John Travolta turned his Florida home into a fully operational airport, complete with control tower, 1.4-mile runway and ex-Qantas commercial airliner parked up in his back garden. Bill Gates’s $123 million Washington pad Xanadu 2.0 contains $80,000 worth of computer screens that guests can use to change the artwork on the walls, and a library containing a 16th Century Leonardo Da Vinci manuscript worth $30 million. Naomi Campbell lived in a place that looked like the Starship Enterprise had crash-landed in the side of a hill just outside Moscow.
MTV’s Cribs provided copious evidence that most average mid-level pop star simply aspired to live in a rap video – pool full of bikini models, TV the size of Victoria Falls, heavily mirrored bedroom where “the magic happens”. The homes of the really rich and famous, however, are batshit bonkers. Leonardo DiCaprio’s private eco island. Katy Perry’s converted convent. Frickin’ Neverland.
So we all clicked on last week’s story about The Who‘s Pete Townshend selling his Richmond home expecting plush Rightmove pictures of marble corridors hung with shattered guitar necks – only to find that all he was leaving behind was a common or garden home studio, albeit one he’d originally built for Ronnie Wood. If Keith Moon had ever even stayed the night there, the very least we should expect is half a stretch limo crashed through the conservatory.
Sadly, most pop gods’ homes fail to live up to the promise of their public personas. Lady Gaga’s new $22.5 million Malibu mansion, for instance, is a sprawling palace of tasteful beige, with nary a closet decked out like the back of an abattoir in sight. Photos from the insides of Jay-Z and Beyoncé’s numerous mansions reveal sweeping staircases, intimate fire-pits, infinity pools, overflowing sneaker closets and gigantic glass box reception rooms that are undoubtedly elegant, stylish, sleek and spectacular, but very little of it, beyond a Malibu villa they reportedly rented for $400,000 a month in 2017, looks shipped wholesale from Versailles.
When those pop star homes go up on Zoopla and we all flood the listings for a brief, wide-lens insight into what – but for blasted fate – it might be like to actually be Bez, we expect luxury as a minimum. But what really hammers home our fandom and repays our faith in the whole overblown edifice of rock’n’roll is when the pads have even a glimmer of their famous owner’s personality.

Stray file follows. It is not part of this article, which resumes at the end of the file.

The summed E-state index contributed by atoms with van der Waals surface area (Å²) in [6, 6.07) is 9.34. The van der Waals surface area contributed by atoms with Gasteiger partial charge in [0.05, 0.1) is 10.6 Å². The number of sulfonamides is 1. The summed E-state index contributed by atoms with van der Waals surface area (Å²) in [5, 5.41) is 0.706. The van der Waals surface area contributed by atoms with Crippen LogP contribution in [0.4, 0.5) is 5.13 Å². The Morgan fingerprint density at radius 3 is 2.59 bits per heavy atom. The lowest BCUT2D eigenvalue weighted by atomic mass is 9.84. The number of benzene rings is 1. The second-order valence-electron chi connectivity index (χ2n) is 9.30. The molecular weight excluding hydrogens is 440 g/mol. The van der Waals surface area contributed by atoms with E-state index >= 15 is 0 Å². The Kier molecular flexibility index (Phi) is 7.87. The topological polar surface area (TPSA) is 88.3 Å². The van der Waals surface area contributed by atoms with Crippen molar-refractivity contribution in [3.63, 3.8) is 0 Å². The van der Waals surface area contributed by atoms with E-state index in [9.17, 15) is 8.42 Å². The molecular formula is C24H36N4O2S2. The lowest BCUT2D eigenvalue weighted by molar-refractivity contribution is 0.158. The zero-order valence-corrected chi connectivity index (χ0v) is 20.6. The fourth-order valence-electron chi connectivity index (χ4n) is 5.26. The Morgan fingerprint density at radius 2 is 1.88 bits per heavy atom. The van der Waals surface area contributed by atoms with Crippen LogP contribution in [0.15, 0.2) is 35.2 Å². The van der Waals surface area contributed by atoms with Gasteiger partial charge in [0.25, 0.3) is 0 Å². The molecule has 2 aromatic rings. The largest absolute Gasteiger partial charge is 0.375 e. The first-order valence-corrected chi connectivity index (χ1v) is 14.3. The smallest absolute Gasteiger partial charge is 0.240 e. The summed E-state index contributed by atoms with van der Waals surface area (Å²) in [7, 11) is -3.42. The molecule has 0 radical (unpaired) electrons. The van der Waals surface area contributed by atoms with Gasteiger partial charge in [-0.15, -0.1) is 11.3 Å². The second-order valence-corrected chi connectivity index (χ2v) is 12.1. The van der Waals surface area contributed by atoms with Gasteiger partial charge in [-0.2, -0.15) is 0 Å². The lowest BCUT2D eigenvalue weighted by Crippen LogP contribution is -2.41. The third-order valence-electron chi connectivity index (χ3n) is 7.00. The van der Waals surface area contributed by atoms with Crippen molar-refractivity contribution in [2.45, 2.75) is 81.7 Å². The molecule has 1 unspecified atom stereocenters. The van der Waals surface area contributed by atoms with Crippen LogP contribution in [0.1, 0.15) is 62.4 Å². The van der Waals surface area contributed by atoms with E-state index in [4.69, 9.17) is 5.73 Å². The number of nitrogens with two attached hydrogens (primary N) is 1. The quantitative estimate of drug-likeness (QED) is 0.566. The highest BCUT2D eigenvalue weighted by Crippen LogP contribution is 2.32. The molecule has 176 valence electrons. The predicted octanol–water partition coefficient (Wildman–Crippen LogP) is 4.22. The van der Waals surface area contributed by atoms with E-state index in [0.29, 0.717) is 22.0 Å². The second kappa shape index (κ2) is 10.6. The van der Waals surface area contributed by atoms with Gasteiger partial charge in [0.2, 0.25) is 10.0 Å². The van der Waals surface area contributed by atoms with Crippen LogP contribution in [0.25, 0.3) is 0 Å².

When country singer Randy Travis converts his property into a working ranch, complete with buffalo, a shooting range and a chapel installed with a bowling alley – when we discover that Elton John really did live in wedding cakes festooned with rhinestone encrusted pianos, or that George Harrison’s Friar Park home is set in a surrealist garden wonderland of grottos and underground caverns, capped by a scale model of the Matterhorn.
50 Cent’s house has 5 jacuzzis because… duh! Celine Dion’s Jupiter Island home has its own water park because… Titanic! Slash has a black leather ‘nightclub room’ with its own lap-dancing pole because no-one’s managed to cancel the entire 1980s yet. But best of all was when the gates finally opened on Prince’s Paisley Park complex in Minnesota and it was everything we ever hoped it would be. There were psychedelic purple studios and jamming rooms. Shag-piled red home cinemas that clearly transform into BDSM lash dungeons at the flick of some hidden button. There were lounges with his squiggle symbol embedded into the floor and the balconies painted in ‘Raspberry Beret’ clouds.
Frankly, having made them rich enough to buy their mum her own spaceport, the very least our heroes owe us is to live somewhere so fundamentally reflective of their pop persona that it’s rendered totally un-sellable to anyone else. How tedious it is for the avid coveter of Malibu property, such as myself and my millions of fellow crypto hopefuls, to watch the same interchangeable, blandly luxuriant mansions change hands between The Rolling Stones, supermodels and Adele when the truly authentic pop legend extravagance is to build a shrine to yourself that can only be purchased by a billionaire super-fan and kept exactly as you left it once you’re gone.
The rock star home should be a museum to your unique and eternal brilliance. We paid for these places, so at least give us the chance to drag our bored grandkids around it for a fiver a pop in years to come, or try to pilfer a gold disc ‘souvenir’.
If Snoop Dogg isn’t living in a luxury treehouse in his own personal marijuana forest, he’s short-changed us. Unless Clown from Slipknot has built himself a haunted fairground mansion on an ancient Sioux burial ground, he’s not living it. If Chris Martin‘s lavatory doesn’t shoot out rainbow confetti streamers with every flush, he’s just faking it. Face it, superstars, if you don’t leave behind your Graceland, were you ever really here?